Salmonella Outbreak Killing Sonoma County Songbirds

Low risk to humans, although pets could become infected if they eat bird feed

By Karina Iofee

A salmonella outbreak is behind the recent spate of dead songbirds in Sonoma County, prompting calls to remove bird feeders or at least regularly clean them out to prevent the spread of disease.

Siskins and gold finches are especially prone to salmonellosis, a disease that can occur when birds feed together at bird feeders, or when they use improperly-cleaned birdbaths.

The risk to humans is low, although cats, dogs and other domestic animals that consume food from feeders could become risk. To avoid the spread of the disease, people should throw away dead birds right away and clean their bird feeders, said Veronica Bowers, who runs Native Songbird Care & Conservation in Sebastopol.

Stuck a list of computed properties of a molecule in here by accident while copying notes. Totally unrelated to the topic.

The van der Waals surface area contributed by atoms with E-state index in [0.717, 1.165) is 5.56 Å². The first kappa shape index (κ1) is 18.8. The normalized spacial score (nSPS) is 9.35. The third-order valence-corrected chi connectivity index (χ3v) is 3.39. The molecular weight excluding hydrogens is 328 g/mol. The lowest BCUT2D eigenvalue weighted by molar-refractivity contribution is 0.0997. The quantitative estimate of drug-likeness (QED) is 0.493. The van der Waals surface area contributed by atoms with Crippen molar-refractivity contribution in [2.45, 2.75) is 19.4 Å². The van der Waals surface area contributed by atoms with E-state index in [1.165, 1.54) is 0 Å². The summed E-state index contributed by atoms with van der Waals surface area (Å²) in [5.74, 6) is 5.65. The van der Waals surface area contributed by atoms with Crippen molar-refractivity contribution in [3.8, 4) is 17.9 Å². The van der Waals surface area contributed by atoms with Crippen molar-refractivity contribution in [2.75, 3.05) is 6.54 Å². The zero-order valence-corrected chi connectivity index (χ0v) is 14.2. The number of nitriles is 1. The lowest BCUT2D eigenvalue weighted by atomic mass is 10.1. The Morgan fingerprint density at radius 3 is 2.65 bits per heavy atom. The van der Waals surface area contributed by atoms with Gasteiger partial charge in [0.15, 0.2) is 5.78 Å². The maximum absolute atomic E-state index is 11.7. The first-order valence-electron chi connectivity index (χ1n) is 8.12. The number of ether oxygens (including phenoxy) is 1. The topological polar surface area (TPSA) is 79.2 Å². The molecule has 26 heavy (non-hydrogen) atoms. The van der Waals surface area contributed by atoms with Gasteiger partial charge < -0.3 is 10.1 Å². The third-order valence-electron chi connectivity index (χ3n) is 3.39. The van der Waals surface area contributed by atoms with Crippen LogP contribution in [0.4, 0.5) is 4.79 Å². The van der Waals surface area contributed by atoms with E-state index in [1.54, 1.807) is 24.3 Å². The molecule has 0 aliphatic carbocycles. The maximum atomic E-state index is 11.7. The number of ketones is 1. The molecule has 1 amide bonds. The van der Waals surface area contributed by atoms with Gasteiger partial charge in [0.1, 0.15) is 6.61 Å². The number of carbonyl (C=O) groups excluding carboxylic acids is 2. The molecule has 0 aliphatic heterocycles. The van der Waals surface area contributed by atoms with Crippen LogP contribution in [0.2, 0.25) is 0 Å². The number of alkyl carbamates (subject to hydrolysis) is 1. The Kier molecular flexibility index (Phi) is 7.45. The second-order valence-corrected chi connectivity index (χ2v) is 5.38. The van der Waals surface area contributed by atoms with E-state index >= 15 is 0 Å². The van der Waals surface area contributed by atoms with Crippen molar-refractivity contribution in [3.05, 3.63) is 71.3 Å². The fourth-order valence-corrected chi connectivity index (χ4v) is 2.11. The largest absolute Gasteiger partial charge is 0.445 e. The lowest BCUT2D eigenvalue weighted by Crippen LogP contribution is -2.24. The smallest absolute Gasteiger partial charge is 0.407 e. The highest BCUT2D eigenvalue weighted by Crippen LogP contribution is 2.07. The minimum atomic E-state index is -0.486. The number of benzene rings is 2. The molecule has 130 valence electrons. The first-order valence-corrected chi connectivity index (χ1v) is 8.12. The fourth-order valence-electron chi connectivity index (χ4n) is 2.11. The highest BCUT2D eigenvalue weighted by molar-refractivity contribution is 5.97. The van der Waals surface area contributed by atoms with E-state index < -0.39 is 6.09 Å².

“Bird feeding stations are really unnatural things that attract a lot of other species besides the birds,” Bowers said. “They are not needed…there is no food shortage for birds in Sonoma County.”

The group is asking anyone who sees sick birds at their feeder (signs include lethargy and puffy eyes), to take the feeder down for a few weeks. If you have found an ill or injured songbird or have questions about the outbreak, please contact Native Songbird Care at (707) 484-6502. 


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